Hello and welcome to #NoWaitWednesday, where we take a look at a title that's available on the New Release shelves at one of our branch libraries, just waiting for some lucky patron to place a hold on it.
With the official start of fall finally in the rearview mirror, some patrons might be looking for a novel that's a bit darker than some of the titles we've previously discussed in this space - something more moody to fit the changing weather, perhaps. Something that's written with an elegant yet gripping prose, with the kind of story where you never really know where it's going but it grabs your attention and forces you to keep turning pages. Something that's not quite horror, not quite fantasy, and not quite thriller - but something that's a combination of all three of those genres.
"The Wonder State" by Sara Flannery Murphy might just be the title you're looking for. Murphy, author of 2021's buzzworthy "Girl One," is back with a moody, gothic fantasy/thriller that's set in the Arkansas Ozarks. This novel revolves around a group of teens who are drawn together by their shared obsession with a collection of houses created by a talented yet reclusive female architect, who, it is whispered, could see into other worlds. Each house comes with its own unique style and history - as well as a hint of the supernatural - and the friends form a fierce bond while investigating them until disaster forces them apart.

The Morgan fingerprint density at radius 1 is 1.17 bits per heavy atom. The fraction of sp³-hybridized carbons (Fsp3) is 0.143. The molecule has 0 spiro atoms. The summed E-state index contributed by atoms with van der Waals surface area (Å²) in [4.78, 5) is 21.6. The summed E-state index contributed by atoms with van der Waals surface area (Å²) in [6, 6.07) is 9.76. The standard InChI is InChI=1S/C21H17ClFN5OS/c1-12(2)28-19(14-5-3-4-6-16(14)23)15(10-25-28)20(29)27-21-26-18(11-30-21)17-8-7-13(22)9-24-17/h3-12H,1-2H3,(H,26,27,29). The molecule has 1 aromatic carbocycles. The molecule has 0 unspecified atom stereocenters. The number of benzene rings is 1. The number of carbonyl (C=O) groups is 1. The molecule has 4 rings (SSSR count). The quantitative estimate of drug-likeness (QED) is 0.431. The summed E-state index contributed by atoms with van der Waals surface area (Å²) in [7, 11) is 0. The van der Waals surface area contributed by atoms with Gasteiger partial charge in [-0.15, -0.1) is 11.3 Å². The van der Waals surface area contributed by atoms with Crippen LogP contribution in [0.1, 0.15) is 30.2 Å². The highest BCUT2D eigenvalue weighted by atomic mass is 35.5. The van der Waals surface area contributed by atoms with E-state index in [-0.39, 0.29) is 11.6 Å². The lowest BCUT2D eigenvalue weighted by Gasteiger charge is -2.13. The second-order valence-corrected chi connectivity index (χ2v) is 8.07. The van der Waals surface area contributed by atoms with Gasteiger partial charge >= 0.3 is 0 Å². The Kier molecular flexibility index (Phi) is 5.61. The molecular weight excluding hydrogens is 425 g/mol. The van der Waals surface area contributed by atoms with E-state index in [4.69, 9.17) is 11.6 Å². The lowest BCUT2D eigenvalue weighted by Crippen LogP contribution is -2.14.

Flash forward to years later, and while most of the friends have gone their separate ways, one of the girls, Brandi, stayed behind, continuing her research into the houses while at the same time struggling with addiction. She then reaches out to her old friends with a mysterious note - has she finally discovered something? - and when everyone returns, they discover that she has gone missing, and the reformed group must follow in her footsteps and retrace - and also rediscover - the magic they left behind. Is the note a trap? A cry for help? Or something else?
A intoxicating mixture of Lev Grossman's "The Magicians" and Shirley Jackson's "The Haunting of Hill House," this novel is a multilayered, nostalgic love letter to the special kind of magic that forms when friends at a specific age discover a singular obsession. Sara Flannery Murphy's novels are excellent at mixing magic or sci-fi into the emotional lives of her characters, and combined with the rich, deep Arkansas atmosphere of the decaying homes in the Arkansas Ozarks, makes this a singular read that's perfectly suited for the fall season.
Place your holds, and be sure to let us know what you think by posting a review of this novel - or pretty much everything else you get at the library - in Bibliocommons. See you next time!